Space is becoming increasingly commercialised. With competition from private investors, NASA are no longer the de facto masters of the universe. NASA have sought public engagement to counteract competition from corporations including Virgin Galactic and SpaceX. Their latest initiative invited audiences to vote on the design of their new generation of spacesuit. This has led to a requirement for NASA’s designs to incorporate elements of contemporary fashion.

NASA launched a website dedicated to a public vote on their next generation of space attire. The website offered a selection of 3 spacesuits, inspired by themes of biomimicry and trends in wearable technology [1]. These are the latest in NASA’s Z-series of Spacesuits. The previous suit, the Z-1, was named one of Time Magazines best inventions of 2012, thanks to its ground-breaking application of 3D printing in the formation of impact-resistance structures [2]. This design was lauded primarily due to its innovative functionality. The Z-2, incorporates these same technologies and, crucially for voters, it also looks stylish.

In terms of basic structure and functionality, the three designs offered to voters are identical. The designs are only differentiated by superficial aesthetic elements. The Biomimicry suit contains an electroluminescent wire which decorates the suit in low lighting conditions; the Technology suit incorporates a bold chest insignia; and the Trends in Society suit – the most overtly superficial of them all – is “reflective of what every day clothes may look like in the not too distant future”, taking inspiration from sportswear.

NASA Z-2 suit

The ‘Biomimicry’ suit incorporates patterns of electroluminescent wire, inspired by aquatic creatures.

NASA z-2 spacesuit

The ‘Technology’ suit features a chest-insignia

NASA Z-2 spacesuit

The ‘Trends in Society’ suits takes inspiration from sportswear.

The superficiality of these choices invites questions about limits to the audience’s expertize, and the importance of aesthetics in an increasingly commercialised field. NASA have had to negotiate the conflict between the value of audience engagement and the fact that few audience members are qualified to make judgements about the suitability of spacesuits for extra-terrestrial environments. It is reasonable to assume that most voters have no experience of space travel, and are far less qualified than NASA employees to make informed decisions about the functionality of any particular spacesuit. Therefore, in order to offer voters an ostensibly significant level of audience involvement, their influence must be restricted to superficial aesthetic elements. This has forced NASA designers to consider style.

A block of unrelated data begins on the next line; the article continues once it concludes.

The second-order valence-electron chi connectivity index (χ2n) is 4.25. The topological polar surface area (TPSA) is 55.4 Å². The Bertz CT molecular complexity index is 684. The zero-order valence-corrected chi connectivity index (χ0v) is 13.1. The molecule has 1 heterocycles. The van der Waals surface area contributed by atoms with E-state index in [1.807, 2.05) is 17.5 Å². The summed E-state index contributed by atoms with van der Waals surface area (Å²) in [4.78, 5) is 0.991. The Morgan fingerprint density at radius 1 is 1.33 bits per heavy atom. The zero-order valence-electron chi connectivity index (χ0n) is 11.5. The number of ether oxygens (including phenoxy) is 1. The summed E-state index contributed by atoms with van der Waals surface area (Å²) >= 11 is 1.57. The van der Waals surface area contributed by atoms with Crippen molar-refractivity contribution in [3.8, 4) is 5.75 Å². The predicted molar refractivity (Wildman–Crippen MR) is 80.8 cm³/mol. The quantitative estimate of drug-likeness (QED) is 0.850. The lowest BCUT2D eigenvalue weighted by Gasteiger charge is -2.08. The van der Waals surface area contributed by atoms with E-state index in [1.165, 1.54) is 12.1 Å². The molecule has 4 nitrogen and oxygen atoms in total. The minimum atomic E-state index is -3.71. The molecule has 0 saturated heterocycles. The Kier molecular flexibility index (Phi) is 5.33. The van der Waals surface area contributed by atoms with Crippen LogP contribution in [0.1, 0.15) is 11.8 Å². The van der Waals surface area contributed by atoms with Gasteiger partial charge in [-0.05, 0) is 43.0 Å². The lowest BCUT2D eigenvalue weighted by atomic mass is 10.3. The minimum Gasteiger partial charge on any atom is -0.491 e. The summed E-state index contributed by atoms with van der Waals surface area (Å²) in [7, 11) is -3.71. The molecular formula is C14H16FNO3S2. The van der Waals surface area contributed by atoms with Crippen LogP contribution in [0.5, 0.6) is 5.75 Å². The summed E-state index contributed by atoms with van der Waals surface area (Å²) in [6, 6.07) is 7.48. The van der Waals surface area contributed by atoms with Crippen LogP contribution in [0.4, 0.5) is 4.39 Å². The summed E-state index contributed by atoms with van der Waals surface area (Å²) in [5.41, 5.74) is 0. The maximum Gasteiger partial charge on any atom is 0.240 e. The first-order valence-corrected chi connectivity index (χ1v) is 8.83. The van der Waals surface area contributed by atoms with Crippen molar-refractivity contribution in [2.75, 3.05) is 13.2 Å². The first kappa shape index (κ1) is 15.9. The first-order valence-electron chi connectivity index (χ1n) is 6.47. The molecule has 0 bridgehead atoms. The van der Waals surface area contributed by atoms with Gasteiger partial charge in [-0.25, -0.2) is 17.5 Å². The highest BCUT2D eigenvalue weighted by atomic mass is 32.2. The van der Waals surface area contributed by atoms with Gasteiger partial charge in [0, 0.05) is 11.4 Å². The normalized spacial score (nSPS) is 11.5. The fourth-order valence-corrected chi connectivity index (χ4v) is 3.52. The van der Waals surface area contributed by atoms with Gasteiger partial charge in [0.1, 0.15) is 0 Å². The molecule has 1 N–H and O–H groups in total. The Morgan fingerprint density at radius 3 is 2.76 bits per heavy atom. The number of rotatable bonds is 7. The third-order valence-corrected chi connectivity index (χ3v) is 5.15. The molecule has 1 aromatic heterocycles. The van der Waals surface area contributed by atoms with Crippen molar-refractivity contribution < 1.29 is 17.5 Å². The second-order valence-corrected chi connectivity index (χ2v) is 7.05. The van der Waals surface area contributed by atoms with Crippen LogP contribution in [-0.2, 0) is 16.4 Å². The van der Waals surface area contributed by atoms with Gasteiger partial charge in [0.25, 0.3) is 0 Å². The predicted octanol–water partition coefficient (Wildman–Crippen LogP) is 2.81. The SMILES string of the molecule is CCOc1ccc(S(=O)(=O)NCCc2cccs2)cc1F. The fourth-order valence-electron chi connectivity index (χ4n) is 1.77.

The consequence of this vote is that NASA suits are beginning to incorporate elements of fashion. It has become necessary for the suits to mirror trends in contemporary fashion design, drawing on contemporary trends for vibrant colours and sportswear, combined with visions of the future in recent sci-fi film costumes.

Functional aspects of the suit are, arguably, more essential than aesthetic aspects. However, in the eye of the untrained beholder, it is mostly the stylistic aspects that differentiate one design from another. It is this apparent importance of style, in contrast to the actual importance of functionality, which gives votes the impression of power and control. The historically-held notions about the “nobility of sight” have caused audiences to assume the primacy of visual features. Stylistic decisions may therefore appear more important than they actually are, giving voters the impression that they are contributing significantly to the future of space exploration.